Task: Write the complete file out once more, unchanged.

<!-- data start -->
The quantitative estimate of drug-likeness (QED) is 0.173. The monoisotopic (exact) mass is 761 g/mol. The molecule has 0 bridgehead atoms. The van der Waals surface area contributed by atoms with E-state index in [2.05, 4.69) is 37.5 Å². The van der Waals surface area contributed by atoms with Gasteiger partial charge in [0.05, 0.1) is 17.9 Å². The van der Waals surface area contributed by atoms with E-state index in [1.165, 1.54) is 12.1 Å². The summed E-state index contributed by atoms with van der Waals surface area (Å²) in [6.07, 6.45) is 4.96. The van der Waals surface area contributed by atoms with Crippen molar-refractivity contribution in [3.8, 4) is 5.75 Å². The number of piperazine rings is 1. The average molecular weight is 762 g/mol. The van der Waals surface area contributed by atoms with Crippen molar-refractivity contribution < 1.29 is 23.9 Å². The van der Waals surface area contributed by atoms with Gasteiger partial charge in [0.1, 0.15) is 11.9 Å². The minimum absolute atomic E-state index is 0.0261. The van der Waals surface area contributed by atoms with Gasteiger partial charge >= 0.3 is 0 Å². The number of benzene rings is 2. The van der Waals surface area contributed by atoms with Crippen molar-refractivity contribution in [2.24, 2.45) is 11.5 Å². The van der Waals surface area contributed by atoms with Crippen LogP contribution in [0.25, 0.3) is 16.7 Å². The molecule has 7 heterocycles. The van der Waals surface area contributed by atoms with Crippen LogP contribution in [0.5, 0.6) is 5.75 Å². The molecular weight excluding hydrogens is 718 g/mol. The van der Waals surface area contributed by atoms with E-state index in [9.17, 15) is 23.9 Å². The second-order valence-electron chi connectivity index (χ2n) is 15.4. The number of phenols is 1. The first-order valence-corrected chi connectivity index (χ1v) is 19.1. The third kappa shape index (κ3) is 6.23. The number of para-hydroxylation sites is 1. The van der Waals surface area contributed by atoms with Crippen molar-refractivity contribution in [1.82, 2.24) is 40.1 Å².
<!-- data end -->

The quantitative estimate of drug-likeness (QED) is 0.173. The monoisotopic (exact) mass is 761 g/mol. The molecule has 0 bridgehead atoms. The van der Waals surface area contributed by atoms with E-state index in [2.05, 4.69) is 37.5 Å². The van der Waals surface area contributed by atoms with Gasteiger partial charge in [0.05, 0.1) is 17.9 Å². The van der Waals surface area contributed by atoms with E-state index in [1.165, 1.54) is 12.1 Å². The summed E-state index contributed by atoms with van der Waals surface area (Å²) in [6.07, 6.45) is 4.96. The van der Waals surface area contributed by atoms with Crippen molar-refractivity contribution in [3.8, 4) is 5.75 Å². The number of piperazine rings is 1. The average molecular weight is 762 g/mol. The van der Waals surface area contributed by atoms with Crippen molar-refractivity contribution < 1.29 is 23.9 Å². The van der Waals surface area contributed by atoms with Gasteiger partial charge in [0.1, 0.15) is 11.9 Å². The minimum absolute atomic E-state index is 0.0261. The van der Waals surface area contributed by atoms with Gasteiger partial charge >= 0.3 is 0 Å². The number of benzene rings is 2. The van der Waals surface area contributed by atoms with Crippen molar-refractivity contribution in [2.24, 2.45) is 11.5 Å². The van der Waals surface area contributed by atoms with Crippen LogP contribution in [0.25, 0.3) is 16.7 Å². The molecule has 7 heterocycles. The van der Waals surface area contributed by atoms with Crippen LogP contribution in [0.5, 0.6) is 5.75 Å². The molecular weight excluding hydrogens is 718 g/mol. The van der Waals surface area contributed by atoms with E-state index in [9.17, 15) is 23.9 Å². The second-order valence-electron chi connectivity index (χ2n) is 15.4. The number of phenols is 1. The first-order valence-corrected chi connectivity index (χ1v) is 19.1. The third kappa shape index (κ3) is 6.23. The number of para-hydroxylation sites is 1. The van der Waals surface area contributed by atoms with Crippen molar-refractivity contribution in [1.82, 2.24) is 40.1 Å².